Life expectancies in the United States are now higher than they've ever been, according to the Centers for Disease Control and Prevention. The average American is now living to be 78.8 years old. By comparison, in 1900, the average life expectancy was about 47 years. That's a monumental jump in a fairly short period of time.
But there's more progress to be made -- and there may be an intriguing opportunity to combat one of the leading causes of death.
Per the CDC, some 2.6 million people passed away in 2013, the most recent annual data available. The five leading causes of death accounted for 62% of all deaths in 2013. These included stroke, accidents, and chronic lower respiratory diseases such as COPD and emphysema in the fifth through third spots, respectively. Cancer occupies the second spot, leading to nearly 585,000 deaths. The leading cause of death in the United States? Heart disease, which claimed more than 611,000 lives in 2013.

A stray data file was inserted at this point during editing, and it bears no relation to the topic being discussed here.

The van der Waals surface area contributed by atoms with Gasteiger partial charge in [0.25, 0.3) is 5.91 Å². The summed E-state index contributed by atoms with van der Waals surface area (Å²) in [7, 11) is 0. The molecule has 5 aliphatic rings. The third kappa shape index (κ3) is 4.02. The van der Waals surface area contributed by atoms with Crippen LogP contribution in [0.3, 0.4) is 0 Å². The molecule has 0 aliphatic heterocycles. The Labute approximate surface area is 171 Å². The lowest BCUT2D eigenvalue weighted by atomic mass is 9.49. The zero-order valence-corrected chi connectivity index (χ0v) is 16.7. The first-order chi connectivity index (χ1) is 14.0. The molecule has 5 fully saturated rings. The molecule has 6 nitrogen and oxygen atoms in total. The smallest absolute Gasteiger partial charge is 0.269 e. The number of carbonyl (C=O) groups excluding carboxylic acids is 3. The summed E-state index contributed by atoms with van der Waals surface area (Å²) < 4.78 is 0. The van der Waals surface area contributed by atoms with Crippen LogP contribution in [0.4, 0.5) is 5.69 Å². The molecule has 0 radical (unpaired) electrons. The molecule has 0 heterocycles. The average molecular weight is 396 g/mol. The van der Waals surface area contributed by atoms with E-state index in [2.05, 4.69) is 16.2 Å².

America's leading cause of death
Heart disease is a fairly broad term describing a cluster of heart or blood vessel related conditions that can be chronic and lead to death. Examples would include coronary artery disease, heart arrhythmias, vascular disease, or heart failure. To be clear, heart failure isn't the same as a heart attack. A heart attack is often caused by coronary artery disease and the blockage or partial blockage of an artery. Heart failure, on the other hand, is a result of the heart being too weak to pump blood adequately throughout the body.
Combined, these diseases and abnormalities lead to nearly a quarter of all deaths in the United States. A major concern, as noted by the CDC, is that a few major risk factors can greatly increase your chance of developing heart disease, such as high blood pressure, high LDL-cholesterol (the bad kind), and smoking. Roughly half of all American possess at least one of these three risk factors, which likely lends to heart disease's high diagnosis rate.
Successes have been few and far between